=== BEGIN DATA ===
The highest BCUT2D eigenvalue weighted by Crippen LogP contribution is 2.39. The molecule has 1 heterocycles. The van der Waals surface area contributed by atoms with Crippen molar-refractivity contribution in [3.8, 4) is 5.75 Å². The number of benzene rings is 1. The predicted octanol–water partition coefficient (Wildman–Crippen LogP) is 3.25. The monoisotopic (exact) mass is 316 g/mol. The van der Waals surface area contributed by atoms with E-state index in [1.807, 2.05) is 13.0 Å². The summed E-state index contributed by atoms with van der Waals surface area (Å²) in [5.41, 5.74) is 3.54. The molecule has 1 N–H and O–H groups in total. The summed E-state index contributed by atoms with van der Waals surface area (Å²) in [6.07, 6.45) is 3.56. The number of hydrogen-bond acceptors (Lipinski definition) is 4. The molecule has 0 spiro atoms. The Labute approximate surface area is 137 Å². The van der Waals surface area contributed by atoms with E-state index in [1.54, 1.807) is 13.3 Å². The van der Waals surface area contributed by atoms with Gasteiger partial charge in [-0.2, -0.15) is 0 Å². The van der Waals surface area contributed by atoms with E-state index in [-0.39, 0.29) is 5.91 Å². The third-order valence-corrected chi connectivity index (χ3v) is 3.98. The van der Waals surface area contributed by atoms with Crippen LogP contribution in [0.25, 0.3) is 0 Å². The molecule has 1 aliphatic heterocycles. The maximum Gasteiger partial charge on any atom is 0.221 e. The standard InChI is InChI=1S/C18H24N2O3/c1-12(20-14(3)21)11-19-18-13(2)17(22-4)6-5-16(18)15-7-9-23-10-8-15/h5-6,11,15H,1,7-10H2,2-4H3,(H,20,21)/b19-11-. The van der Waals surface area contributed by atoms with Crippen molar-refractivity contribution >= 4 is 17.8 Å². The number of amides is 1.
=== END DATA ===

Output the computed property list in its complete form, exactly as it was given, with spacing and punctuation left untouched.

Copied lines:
The highest BCUT2D eigenvalue weighted by Crippen LogP contribution is 2.39. The molecule has 1 heterocycles. The van der Waals surface area contributed by atoms with Crippen molar-refractivity contribution in [3.8, 4) is 5.75 Å². The number of benzene rings is 1. The predicted octanol–water partition coefficient (Wildman–Crippen LogP) is 3.25. The monoisotopic (exact) mass is 316 g/mol. The van der Waals surface area contributed by atoms with E-state index in [1.807, 2.05) is 13.0 Å². The summed E-state index contributed by atoms with van der Waals surface area (Å²) in [5.41, 5.74) is 3.54. The molecule has 1 N–H and O–H groups in total. The summed E-state index contributed by atoms with van der Waals surface area (Å²) in [6.07, 6.45) is 3.56. The number of hydrogen-bond acceptors (Lipinski definition) is 4. The molecule has 0 spiro atoms. The Labute approximate surface area is 137 Å². The van der Waals surface area contributed by atoms with E-state index in [1.54, 1.807) is 13.3 Å². The van der Waals surface area contributed by atoms with Gasteiger partial charge in [-0.2, -0.15) is 0 Å². The van der Waals surface area contributed by atoms with E-state index in [-0.39, 0.29) is 5.91 Å². The third-order valence-corrected chi connectivity index (χ3v) is 3.98. The van der Waals surface area contributed by atoms with Crippen LogP contribution in [0.25, 0.3) is 0 Å². The molecule has 1 aliphatic heterocycles. The maximum Gasteiger partial charge on any atom is 0.221 e. The standard InChI is InChI=1S/C18H24N2O3/c1-12(20-14(3)21)11-19-18-13(2)17(22-4)6-5-16(18)15-7-9-23-10-8-15/h5-6,11,15H,1,7-10H2,2-4H3,(H,20,21)/b19-11-. The van der Waals surface area contributed by atoms with Crippen molar-refractivity contribution >= 4 is 17.8 Å². The number of amides is 1.